West and East Village, Chelsea, Soho, Noho, Little Italy, Chinatown and Lower East Side, Since 1933
Volume 77, Number 22 | Oct. 31 - Nov. 06, 2007

Villager photo by Geoff Smith

Nancy Weber, the first known New Yorker to have conducted a “life exchange,” is repeating the experiment next week in her Chelsea apartment.

Artists to walk in each other’s shoes, literally

By Stephanie Murg

Ringing the doorbell to Nancy Weber’s Chelsea apartment may well change your life. Her cozy home on West 24th Street is the venue of Life Exchange, a performance art project that begins tonight and runs through November 6, during Performa07, the city’s second visual art performance biennial. In short, the Life Exchange is just what it sounds like: you come in with your life and leave with someone else’s.
Organizing and running the project is Wooloo Productions, a Berlin-based art collective who last year made a splash in the New York art world with AsylumNYC, a project funded by performance art institution Franklin Furnace that detained ten U.S. artists in Chelsea’s White Box gallery and had them compete for a three-year visa.

“One of our main themes is the issue of movement and immigration and how these globalizing tendencies are changing society and changing the world as we know it,” says Martin Rosengaard, one of Wooloo’s three core members. “The Life Exchange project doesn’t have to do with the movement of your body across a national border. It has to do with an intimate move, but it still has a lot to do with borders.”

Wooloo’s selection of Weber’s home is no coincidence. She is the first known New Yorker to have conducted a life exchange. In 1973, Weber, then 31, placed an ad in The Village Voice, seeking “to swap her joyful, productive existence with yours for a month.” The “rather disastrous” results of that experiment are detailed in her 1974 book “The Life Swap.”

“When I was 16, my grandmother had Alzheimer’s and disappeared in front of my eyes, yet also in some ineffable way, completely remained herself,” says Weber. “I guess that that was when I first began to wonder what it was in me that was so rock-solid that it would survive the most extreme dislocation.”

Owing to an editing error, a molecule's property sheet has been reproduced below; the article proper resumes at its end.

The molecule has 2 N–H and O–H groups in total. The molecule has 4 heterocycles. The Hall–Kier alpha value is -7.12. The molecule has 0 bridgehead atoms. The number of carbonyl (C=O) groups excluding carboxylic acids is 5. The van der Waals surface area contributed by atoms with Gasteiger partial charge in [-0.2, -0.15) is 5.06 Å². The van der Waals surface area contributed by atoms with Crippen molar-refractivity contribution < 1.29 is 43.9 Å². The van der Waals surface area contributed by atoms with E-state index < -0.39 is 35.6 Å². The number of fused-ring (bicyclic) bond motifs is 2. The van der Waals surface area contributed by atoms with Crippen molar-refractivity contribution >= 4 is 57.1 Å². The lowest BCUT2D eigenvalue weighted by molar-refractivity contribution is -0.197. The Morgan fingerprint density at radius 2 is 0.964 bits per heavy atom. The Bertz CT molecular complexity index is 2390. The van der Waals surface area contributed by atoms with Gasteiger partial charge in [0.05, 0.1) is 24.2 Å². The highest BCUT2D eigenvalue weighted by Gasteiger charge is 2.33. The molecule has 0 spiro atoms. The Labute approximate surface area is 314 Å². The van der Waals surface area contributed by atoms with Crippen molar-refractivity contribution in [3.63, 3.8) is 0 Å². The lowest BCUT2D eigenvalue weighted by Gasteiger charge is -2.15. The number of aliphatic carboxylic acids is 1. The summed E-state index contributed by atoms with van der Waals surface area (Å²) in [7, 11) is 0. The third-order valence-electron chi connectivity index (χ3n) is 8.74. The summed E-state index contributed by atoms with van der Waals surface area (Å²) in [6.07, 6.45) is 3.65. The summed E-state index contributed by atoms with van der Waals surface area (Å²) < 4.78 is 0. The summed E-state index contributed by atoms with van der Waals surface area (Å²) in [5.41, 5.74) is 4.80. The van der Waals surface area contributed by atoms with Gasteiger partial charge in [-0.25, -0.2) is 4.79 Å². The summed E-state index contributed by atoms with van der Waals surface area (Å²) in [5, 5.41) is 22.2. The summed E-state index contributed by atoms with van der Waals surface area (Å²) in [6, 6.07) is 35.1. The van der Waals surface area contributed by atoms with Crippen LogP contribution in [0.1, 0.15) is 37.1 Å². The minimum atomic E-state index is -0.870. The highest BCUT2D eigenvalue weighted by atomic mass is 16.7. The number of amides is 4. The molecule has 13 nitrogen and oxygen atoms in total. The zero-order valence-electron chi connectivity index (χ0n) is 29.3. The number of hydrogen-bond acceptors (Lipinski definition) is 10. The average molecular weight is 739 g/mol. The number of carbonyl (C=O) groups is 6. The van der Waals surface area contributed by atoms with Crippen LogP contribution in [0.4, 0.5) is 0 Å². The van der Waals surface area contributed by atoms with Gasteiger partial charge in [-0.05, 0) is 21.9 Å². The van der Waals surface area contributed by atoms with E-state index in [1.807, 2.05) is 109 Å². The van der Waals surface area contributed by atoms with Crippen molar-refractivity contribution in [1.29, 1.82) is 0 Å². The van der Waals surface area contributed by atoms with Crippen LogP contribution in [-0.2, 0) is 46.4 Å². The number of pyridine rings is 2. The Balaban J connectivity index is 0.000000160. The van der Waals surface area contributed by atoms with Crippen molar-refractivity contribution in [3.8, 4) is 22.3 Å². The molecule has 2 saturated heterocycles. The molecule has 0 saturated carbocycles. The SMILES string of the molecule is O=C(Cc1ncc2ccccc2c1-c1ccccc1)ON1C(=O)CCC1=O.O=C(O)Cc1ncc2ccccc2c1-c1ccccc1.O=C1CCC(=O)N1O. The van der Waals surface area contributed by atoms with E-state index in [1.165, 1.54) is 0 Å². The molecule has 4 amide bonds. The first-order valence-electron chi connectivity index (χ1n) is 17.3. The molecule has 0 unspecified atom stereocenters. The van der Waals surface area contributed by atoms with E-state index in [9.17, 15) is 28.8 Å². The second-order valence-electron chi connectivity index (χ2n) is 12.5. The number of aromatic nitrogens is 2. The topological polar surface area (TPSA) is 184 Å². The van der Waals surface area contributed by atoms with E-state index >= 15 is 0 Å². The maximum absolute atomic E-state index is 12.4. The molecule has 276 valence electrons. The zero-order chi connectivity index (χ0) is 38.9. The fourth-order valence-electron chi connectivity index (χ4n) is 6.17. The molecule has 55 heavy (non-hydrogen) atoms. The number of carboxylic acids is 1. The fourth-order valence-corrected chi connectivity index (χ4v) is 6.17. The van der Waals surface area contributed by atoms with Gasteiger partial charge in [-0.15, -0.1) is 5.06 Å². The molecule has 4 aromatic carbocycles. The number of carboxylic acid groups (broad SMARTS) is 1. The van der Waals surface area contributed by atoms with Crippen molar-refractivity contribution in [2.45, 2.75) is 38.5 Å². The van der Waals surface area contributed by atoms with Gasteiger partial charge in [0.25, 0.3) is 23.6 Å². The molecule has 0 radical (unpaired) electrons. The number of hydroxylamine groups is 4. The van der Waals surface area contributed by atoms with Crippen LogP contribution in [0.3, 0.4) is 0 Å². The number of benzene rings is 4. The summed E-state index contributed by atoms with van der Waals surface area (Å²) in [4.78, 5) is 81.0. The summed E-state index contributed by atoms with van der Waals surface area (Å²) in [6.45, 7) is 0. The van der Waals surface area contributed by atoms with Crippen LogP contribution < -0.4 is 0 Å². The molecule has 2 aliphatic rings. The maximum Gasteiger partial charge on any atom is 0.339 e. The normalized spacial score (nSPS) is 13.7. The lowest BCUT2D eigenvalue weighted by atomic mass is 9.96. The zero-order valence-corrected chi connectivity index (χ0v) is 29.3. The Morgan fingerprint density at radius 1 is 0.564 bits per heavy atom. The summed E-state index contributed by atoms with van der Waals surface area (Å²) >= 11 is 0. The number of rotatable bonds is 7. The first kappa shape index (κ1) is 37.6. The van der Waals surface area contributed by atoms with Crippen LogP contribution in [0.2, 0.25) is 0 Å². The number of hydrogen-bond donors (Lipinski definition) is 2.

Since her life-swapping experiment, Weber has written 22 other books, including romance novels and a pictorial essay on the color red, studied at the French Culinary Institute, worked as a pastry chef at Lot 61, and founded a catering company, Between Books She Cooks. Along the way, she raised a family, and a year and a half ago, moved to Chelsea.

Returning to the idea of a life exchange wasn’t altogether planned. A couple of months ago, she received a call from Rosengaard out of the blue, who explained to her Wooloo’s Life Exchange concept: “Two artists that would have met previously — online but not face-to-face — would walk into a gallery, go through what he calls a spiritual exercise, take off their own clothes and for a while wear the cloak of exchange,” explains Weber. “And then the two people would leave, with each other’s clothes, keys, identity papers, and go off to live each others’ lives.”

He then asked if she’d like to be a part of the project. “I fell all over it,” she said. “I was so excited — first because I instantly liked him, and also by what he went on to tell me about what major explorations Wooloo had done into the whole issue of boundaries. I loved all of that, and I also really appreciated being recognized for what I had done.”